Hypnotist helps with confidence
Lindsay Sena | Wednesday, November 7, 2007
So you want to quit smoking, conquer stage fright, improve your athletic performance and gain self-confidence? Notre Dame MBA student Dale “Doc” Dougherty might be able to help with a few sessions of hypnosis.
A certified hypnotist, Dougherty said he became interested in the practice after seeing a stage show in 1990 and has practiced it for seven years. He has hosted numerous hypnosis workshops at Notre Dame, working with both individuals and sports teams.
He held one such workshop, the last beginner’s session of the semester, Tuesday in the Mendoza College of Business to help students improve their study habits and test-taking and memorization skills.
Dougherty kicked off the session with a few brief meditations, asking participants to visualize relaxing settings. Contrary to stereotypes created by hypnosis stage shows, Dougherty said that your mind still has a moral code under a hypnotic trance.
“You totally have control over yourself,” he said. “You can’t be made to rob a bank unless you rob banks in your everyday life.”
Hypnosis produces a temporary condition of attuned responsiveness at the subconscious level, giving Dougherty an opportunity to present positive thoughts and values to the hypnotized mind.
“Ideally, the positive suggestions will replace the negative suggestions that are keeping you from reaching goals of self-improvement,” Dougherty said.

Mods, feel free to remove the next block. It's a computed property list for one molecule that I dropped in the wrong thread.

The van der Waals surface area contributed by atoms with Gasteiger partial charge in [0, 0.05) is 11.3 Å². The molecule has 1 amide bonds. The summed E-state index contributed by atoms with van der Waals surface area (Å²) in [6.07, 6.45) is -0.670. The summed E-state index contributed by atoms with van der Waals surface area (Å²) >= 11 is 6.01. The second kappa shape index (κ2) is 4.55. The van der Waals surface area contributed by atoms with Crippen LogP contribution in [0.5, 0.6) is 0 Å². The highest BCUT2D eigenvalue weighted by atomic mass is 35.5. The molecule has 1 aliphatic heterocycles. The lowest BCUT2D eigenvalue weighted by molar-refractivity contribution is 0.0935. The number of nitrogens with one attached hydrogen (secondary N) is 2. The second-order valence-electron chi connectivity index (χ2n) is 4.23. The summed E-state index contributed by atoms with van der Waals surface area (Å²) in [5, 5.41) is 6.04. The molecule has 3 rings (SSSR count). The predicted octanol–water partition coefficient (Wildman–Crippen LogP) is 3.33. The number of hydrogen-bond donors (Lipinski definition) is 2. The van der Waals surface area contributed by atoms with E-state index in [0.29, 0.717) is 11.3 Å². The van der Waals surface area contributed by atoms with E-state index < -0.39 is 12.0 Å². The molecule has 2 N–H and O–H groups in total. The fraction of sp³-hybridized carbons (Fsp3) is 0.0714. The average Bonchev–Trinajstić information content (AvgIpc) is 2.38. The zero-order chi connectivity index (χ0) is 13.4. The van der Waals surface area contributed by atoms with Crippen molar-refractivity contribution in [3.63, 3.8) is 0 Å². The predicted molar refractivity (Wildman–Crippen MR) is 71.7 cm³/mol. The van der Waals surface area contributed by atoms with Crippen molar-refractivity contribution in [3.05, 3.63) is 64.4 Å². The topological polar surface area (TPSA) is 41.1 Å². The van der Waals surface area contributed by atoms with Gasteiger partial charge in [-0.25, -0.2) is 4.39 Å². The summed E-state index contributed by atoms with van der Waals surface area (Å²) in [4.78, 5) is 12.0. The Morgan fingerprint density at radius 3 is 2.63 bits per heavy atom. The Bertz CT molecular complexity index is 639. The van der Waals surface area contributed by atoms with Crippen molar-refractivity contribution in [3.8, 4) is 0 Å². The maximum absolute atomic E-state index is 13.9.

The best way to view hypnosis, he said, is as a state of “intense relaxation and concentration, in which the mind becomes remote and detached from everyday cares and concerns.”
“You aren’t asleep or unconscious,” he said. “You are in an alternative state of consciousness in which you let things happen through your subconscious mind, rather than trying to make them happen with your conscious and critical mind.”
Sophomore Malia Makowski said she was hesitant to try Dougherty’s methods.
“I was skeptical at first about trying hypnosis after everything I’ve heard about it,” she said at Tuesday’s sessions.
But she was pleasantly surprised by the level of relaxation and harmony she reached with Dougherty’s exercises.
“Even if it doesn’t help my studies, it really helped me relax. I’m definitely going to try and make another one of [Dougherty’s] sessions,” she said.
And stressed students aren’t the only ones taking advantage of Dougherty’s services.
Dougherty sent letters to all Notre Dame sports teams encouraging them to try hypnosis, but he said he has only received a response from the women’s golf team.
“Sports are 90 percent mental. You spend four hours a day working physically but do nothing to help the mental game,” he said. “Tiger Woods has a hypnosis coach.”
Sports hypnosis can assist with pain management, the ability to eliminate outside distractions and anxiety control, Dougherty’s Web site says.
“You change your mind, you change your perception, you change your entire life,” he said.